Dr. Kathleen Flint Ehm
Department of Physics and Astronomy
7:30 pm Room 001 ESS Building
Friday, April 4, 2008

Dwarf Satellites: The search for the Universe's smallest galaxies

Anywhere from one-tenth to one-millionth the size of our Milky Way, dwarf galaxies are the smallest and faintest in the Universe. Seen to swarm around giant galaxies, they are also the most numerous. Their existence and relative numbers provide some of the most important constraints we have on the details of how galaxies form but unfortunately they are the most elusive to find and study. The dwarf satellite population in the vicinity of our galaxy, the Milky Way, and our neighbor, Andromeda, provide the best studied sample of these tiny galaxies and yet the numbers still do not match theoretical predictions. Does this spell doom for the standard cold dark matter model? Or, could we live amongst a swarm of truly invisible galaxies?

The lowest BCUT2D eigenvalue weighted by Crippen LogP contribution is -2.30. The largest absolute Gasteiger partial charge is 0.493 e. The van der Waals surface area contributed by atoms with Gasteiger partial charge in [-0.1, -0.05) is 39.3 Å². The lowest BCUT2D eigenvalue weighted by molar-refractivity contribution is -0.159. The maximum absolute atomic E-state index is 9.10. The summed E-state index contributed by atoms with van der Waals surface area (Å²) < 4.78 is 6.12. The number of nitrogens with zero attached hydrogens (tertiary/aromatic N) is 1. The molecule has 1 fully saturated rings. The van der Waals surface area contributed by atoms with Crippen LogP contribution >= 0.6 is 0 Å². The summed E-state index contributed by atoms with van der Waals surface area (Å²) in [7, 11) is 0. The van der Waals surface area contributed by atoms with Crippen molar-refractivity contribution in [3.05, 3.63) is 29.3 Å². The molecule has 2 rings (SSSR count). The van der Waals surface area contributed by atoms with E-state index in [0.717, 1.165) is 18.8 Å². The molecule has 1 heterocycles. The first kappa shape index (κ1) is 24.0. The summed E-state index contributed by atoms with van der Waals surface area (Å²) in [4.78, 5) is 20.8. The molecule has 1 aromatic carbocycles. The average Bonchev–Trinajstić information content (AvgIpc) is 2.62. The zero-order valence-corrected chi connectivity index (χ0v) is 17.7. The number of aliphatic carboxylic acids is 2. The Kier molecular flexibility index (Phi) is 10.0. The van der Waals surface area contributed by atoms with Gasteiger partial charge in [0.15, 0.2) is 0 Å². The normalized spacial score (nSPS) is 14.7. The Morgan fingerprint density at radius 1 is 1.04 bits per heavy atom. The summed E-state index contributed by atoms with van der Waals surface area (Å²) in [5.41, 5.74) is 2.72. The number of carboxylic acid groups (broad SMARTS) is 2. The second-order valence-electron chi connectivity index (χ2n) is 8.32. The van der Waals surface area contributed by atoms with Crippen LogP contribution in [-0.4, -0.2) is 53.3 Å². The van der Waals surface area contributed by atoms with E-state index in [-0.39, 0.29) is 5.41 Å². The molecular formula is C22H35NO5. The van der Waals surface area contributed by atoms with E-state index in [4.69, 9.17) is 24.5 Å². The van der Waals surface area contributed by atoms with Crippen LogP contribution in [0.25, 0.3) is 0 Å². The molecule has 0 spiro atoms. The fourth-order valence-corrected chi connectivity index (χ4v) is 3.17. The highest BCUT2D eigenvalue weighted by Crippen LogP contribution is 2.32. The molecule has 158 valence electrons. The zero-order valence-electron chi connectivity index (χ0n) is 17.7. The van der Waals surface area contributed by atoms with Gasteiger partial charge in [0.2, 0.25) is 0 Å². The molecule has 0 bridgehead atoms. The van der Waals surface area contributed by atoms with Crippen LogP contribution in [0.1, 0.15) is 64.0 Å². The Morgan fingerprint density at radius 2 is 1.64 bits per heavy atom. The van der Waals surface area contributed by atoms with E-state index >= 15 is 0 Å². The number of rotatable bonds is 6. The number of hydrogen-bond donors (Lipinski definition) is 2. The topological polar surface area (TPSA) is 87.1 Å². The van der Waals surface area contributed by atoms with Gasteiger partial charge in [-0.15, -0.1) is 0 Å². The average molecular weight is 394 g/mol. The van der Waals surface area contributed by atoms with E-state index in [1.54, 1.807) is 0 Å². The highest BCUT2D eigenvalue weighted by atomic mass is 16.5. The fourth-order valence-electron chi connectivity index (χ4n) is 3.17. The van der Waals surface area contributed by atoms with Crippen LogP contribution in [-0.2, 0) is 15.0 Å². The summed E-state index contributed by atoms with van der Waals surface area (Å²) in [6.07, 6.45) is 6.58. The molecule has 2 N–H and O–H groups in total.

In the next of the popular series Astronomy Open Night, Dr. Kathleen Flint Ehm will discuss the search for dwarf galaxies in the nearby Universe. She will highlight the recent explosion of discoveries within our own Local Group of galaxies and examine the implications for how such small but dark matter-rich objects might form.

Dr. Flint is project manager for the National Postdoctoral Association in Washington, DC, and an adjunct professor in Physics and Astronomy at Stony Brook. She received her Ph.D. in astronomy and astrophysics from UC Santa Cruz and was a Carnegie Fellow at the Carnegie Institution of Washington. Dr. Flint came to Stony Brook in 2005 from the National Science Foundation where she was an AAAS Science and Technology Policy Fellow. She lives in Port Jefferson Station.